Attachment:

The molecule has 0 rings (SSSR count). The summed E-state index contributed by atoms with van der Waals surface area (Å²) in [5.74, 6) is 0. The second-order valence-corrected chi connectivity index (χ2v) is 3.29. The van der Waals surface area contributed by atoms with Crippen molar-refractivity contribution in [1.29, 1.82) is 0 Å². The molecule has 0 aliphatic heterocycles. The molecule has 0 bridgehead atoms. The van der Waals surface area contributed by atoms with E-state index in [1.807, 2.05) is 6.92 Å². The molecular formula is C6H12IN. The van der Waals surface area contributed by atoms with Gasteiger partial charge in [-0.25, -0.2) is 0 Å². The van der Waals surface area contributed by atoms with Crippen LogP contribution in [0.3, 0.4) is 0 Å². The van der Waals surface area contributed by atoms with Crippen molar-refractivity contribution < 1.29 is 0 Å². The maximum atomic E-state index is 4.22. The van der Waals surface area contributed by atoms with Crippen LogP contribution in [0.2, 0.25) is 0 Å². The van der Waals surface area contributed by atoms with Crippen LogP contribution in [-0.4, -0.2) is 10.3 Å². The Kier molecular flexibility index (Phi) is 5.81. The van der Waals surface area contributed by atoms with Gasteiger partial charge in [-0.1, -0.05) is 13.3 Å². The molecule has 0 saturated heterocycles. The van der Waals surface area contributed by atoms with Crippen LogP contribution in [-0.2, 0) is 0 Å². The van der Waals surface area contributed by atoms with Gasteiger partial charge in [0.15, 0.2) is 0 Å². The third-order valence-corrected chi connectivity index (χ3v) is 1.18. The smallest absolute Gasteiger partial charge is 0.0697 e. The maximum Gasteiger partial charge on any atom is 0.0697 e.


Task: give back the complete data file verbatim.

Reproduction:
The molecule has 0 rings (SSSR count). The summed E-state index contributed by atoms with van der Waals surface area (Å²) in [5.74, 6) is 0. The second-order valence-corrected chi connectivity index (χ2v) is 3.29. The van der Waals surface area contributed by atoms with Crippen molar-refractivity contribution in [1.29, 1.82) is 0 Å². The molecule has 0 aliphatic heterocycles. The molecule has 0 bridgehead atoms. The van der Waals surface area contributed by atoms with E-state index in [1.807, 2.05) is 6.92 Å². The molecular formula is C6H12IN. The van der Waals surface area contributed by atoms with Gasteiger partial charge in [-0.25, -0.2) is 0 Å². The van der Waals surface area contributed by atoms with Crippen LogP contribution in [0.3, 0.4) is 0 Å². The van der Waals surface area contributed by atoms with Crippen molar-refractivity contribution < 1.29 is 0 Å². The maximum atomic E-state index is 4.22. The van der Waals surface area contributed by atoms with Crippen LogP contribution in [0.2, 0.25) is 0 Å². The van der Waals surface area contributed by atoms with Crippen LogP contribution in [-0.4, -0.2) is 10.3 Å². The Kier molecular flexibility index (Phi) is 5.81. The van der Waals surface area contributed by atoms with Gasteiger partial charge in [-0.1, -0.05) is 13.3 Å². The molecule has 0 saturated heterocycles. The van der Waals surface area contributed by atoms with Crippen LogP contribution in [-0.2, 0) is 0 Å². The van der Waals surface area contributed by atoms with Gasteiger partial charge in [0.15, 0.2) is 0 Å². The third-order valence-corrected chi connectivity index (χ3v) is 1.18. The smallest absolute Gasteiger partial charge is 0.0697 e. The maximum Gasteiger partial charge on any atom is 0.0697 e.